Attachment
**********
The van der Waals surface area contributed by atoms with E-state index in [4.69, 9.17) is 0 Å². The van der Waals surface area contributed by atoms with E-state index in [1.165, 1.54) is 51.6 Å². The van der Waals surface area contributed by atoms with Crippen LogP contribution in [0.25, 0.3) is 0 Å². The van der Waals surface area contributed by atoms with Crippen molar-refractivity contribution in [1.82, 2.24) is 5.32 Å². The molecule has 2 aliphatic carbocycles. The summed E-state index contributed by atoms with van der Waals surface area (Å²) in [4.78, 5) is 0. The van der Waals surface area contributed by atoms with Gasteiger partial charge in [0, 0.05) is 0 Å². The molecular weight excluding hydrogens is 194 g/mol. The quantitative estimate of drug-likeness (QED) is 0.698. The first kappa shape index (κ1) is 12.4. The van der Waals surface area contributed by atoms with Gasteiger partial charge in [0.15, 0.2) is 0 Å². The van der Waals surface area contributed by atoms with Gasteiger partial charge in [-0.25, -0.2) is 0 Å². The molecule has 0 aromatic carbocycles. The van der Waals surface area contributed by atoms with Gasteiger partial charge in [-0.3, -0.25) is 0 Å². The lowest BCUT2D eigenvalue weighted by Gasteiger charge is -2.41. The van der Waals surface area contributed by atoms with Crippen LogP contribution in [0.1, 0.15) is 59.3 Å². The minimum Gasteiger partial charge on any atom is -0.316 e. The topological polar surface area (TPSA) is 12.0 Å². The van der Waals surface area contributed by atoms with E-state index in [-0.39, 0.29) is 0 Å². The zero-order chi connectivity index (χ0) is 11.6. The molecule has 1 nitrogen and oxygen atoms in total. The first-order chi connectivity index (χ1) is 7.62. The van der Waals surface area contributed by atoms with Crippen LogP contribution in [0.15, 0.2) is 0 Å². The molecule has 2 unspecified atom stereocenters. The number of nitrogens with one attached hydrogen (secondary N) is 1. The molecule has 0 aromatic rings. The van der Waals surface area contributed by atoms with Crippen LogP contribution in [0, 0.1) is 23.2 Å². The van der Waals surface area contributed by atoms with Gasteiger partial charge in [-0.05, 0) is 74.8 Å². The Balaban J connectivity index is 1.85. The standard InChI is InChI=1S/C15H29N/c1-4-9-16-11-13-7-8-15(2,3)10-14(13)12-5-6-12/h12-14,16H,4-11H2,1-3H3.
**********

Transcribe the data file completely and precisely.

The van der Waals surface area contributed by atoms with E-state index in [4.69, 9.17) is 0 Å². The van der Waals surface area contributed by atoms with E-state index in [1.165, 1.54) is 51.6 Å². The van der Waals surface area contributed by atoms with Crippen LogP contribution in [0.25, 0.3) is 0 Å². The van der Waals surface area contributed by atoms with Crippen molar-refractivity contribution in [1.82, 2.24) is 5.32 Å². The molecule has 2 aliphatic carbocycles. The summed E-state index contributed by atoms with van der Waals surface area (Å²) in [4.78, 5) is 0. The van der Waals surface area contributed by atoms with Gasteiger partial charge in [0, 0.05) is 0 Å². The molecular weight excluding hydrogens is 194 g/mol. The quantitative estimate of drug-likeness (QED) is 0.698. The first kappa shape index (κ1) is 12.4. The van der Waals surface area contributed by atoms with Gasteiger partial charge in [0.15, 0.2) is 0 Å². The van der Waals surface area contributed by atoms with Gasteiger partial charge in [-0.25, -0.2) is 0 Å². The molecule has 0 aromatic carbocycles. The van der Waals surface area contributed by atoms with Gasteiger partial charge in [-0.3, -0.25) is 0 Å². The lowest BCUT2D eigenvalue weighted by Gasteiger charge is -2.41. The van der Waals surface area contributed by atoms with Crippen LogP contribution in [0.1, 0.15) is 59.3 Å². The minimum Gasteiger partial charge on any atom is -0.316 e. The topological polar surface area (TPSA) is 12.0 Å². The van der Waals surface area contributed by atoms with E-state index in [-0.39, 0.29) is 0 Å². The zero-order chi connectivity index (χ0) is 11.6. The molecule has 1 nitrogen and oxygen atoms in total. The first-order chi connectivity index (χ1) is 7.62. The van der Waals surface area contributed by atoms with Crippen LogP contribution in [0.15, 0.2) is 0 Å². The molecule has 2 unspecified atom stereocenters. The number of nitrogens with one attached hydrogen (secondary N) is 1. The molecule has 0 aromatic rings. The van der Waals surface area contributed by atoms with Crippen LogP contribution in [0, 0.1) is 23.2 Å². The van der Waals surface area contributed by atoms with Gasteiger partial charge in [-0.05, 0) is 74.8 Å². The Balaban J connectivity index is 1.85. The standard InChI is InChI=1S/C15H29N/c1-4-9-16-11-13-7-8-15(2,3)10-14(13)12-5-6-12/h12-14,16H,4-11H2,1-3H3.